On the spot

Discussion in 'The Rehearsal Room' started by Queeg2000, Feb 20, 2018.

  1. Queeg2000

    Queeg2000 Member

    Really annoyed with myself today. In band practice last night, I was put on the spot to play a passage that I had been finding tough. I have practiced it quite a lot at home to the point where I was as confident in playing it correctly as I was in the rest of the piece.

    Well after 3 attempts last night it could only be described as awful. Had I not practiced it then that's to be expected, but I could play it at home in my sleep.

    Well I've got it off my chest now. And will be practicing it a lot more (even taken a copy to work to look at at any opportunity)
  2. ari01

    ari01 Active Member

    It happens to the best of us!!
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  3. Queeg2000

    Queeg2000 Member

    I would never call myself a perfectionist, but I get really annoyed with myself when something like that happens. I want to learn the part parrot fashion before next practice.
  4. Tom-King

    Tom-King Well-Known Member

    Learn to accept it - it happens to all of us, putting yourself under pressure by letting it get in your head will only make it harder.

    It takes both the ability to accept it and move on AND the motivation to practice so it's less likely to happen... Then you've stacked the odds well in your favour.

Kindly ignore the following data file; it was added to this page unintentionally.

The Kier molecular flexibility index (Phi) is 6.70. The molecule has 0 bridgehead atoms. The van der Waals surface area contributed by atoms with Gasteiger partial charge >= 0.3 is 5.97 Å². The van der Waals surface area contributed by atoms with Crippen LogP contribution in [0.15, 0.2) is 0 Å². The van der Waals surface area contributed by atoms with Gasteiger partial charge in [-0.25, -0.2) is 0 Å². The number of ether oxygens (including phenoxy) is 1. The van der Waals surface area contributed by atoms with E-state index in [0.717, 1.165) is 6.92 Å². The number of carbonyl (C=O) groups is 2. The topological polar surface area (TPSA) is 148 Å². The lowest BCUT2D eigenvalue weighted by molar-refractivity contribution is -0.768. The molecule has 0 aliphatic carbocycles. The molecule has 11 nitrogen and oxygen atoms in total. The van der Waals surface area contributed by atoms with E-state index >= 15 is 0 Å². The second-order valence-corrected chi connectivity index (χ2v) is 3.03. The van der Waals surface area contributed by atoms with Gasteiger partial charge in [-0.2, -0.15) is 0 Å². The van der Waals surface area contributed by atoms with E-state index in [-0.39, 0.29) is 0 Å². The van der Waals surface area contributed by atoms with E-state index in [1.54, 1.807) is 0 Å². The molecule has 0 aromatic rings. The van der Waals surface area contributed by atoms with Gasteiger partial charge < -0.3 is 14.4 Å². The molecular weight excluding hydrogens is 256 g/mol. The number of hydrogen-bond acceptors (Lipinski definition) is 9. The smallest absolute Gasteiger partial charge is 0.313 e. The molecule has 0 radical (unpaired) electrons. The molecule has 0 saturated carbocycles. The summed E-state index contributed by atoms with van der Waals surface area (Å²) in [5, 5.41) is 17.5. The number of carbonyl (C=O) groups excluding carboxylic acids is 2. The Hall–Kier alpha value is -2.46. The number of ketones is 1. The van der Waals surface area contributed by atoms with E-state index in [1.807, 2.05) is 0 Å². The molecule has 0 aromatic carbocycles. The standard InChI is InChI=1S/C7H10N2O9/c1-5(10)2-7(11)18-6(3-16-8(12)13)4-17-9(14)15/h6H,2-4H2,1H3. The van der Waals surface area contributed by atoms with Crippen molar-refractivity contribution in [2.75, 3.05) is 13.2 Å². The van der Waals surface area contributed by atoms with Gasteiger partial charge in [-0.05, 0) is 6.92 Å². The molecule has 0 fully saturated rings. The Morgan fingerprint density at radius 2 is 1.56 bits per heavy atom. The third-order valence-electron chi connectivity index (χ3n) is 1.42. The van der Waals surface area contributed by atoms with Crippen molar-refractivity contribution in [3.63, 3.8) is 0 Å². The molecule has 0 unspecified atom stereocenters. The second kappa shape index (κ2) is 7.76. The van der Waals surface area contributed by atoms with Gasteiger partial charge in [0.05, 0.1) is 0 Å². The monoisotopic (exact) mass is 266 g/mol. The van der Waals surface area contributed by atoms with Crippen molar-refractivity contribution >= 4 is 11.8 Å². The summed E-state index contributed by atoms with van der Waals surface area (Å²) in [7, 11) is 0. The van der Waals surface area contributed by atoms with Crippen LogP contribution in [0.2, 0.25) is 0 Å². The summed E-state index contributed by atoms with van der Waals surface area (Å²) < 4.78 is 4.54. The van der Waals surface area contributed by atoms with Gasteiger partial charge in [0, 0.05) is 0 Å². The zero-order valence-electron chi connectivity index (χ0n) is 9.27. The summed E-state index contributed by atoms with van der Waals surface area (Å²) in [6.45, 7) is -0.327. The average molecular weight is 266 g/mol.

Stay positive, that work ethic will definitely stand you in good stead
    2nd tenor likes this.
  5. 2nd tenor

    2nd tenor Well-Known Member

    Been there, done that, got the ‘Tee Shirt’. Come to think of it I’ve got at least one for every day of the week.

    By all means practice it some more but will it change the reasons why you ‘muffed up’ in rehearsal? I doubt it. The person with the real problem here is your Conductor: they failed to coax from you the performance that you were and are capable of. That’s maybe a harsh thing to say but it’s still, IMHO, true.

    I’ve been in more than a few bands over the years and played under loads of different Conductors, some were better than others and some were just wrong for me at that time. My current Conductor is, I think, a Star: under their Baton the Band ends up playing quite a bit of stuff (well) that really was beyond our capability. Somehow that improvement is coaxed out of us and we’re enabled to play better.

    What’s next for the OP? Well, I improved a lot in such situations when I developed a ‘sod it’ mind set. One that says ‘I am playing this and will play this as best I can, I am allowed to make mistakes and the only person allowed to judge my playing is me’. That’s not to say that constructive and supportive comments won’t be welcomed with open arms but rather a mindset that deflects the others and so empowers me to ‘do my best’ and to make progress.
    Last edited: Feb 20, 2018
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  6. Queeg2000

    Queeg2000 Member

    Second Tenor has got a valid point. I've played under better conductors in the past and our conductor does have a few nuance that I find can be a distraction. It's also fair to say that I never perform my best under pressure.

    On the flip side though I was once told you only practice a part enough when you can't get it wrong, so it does show I still need more practice. It seems ironic that I played it correct last week in a concert.
    2nd tenor likes this.
  7. 2nd tenor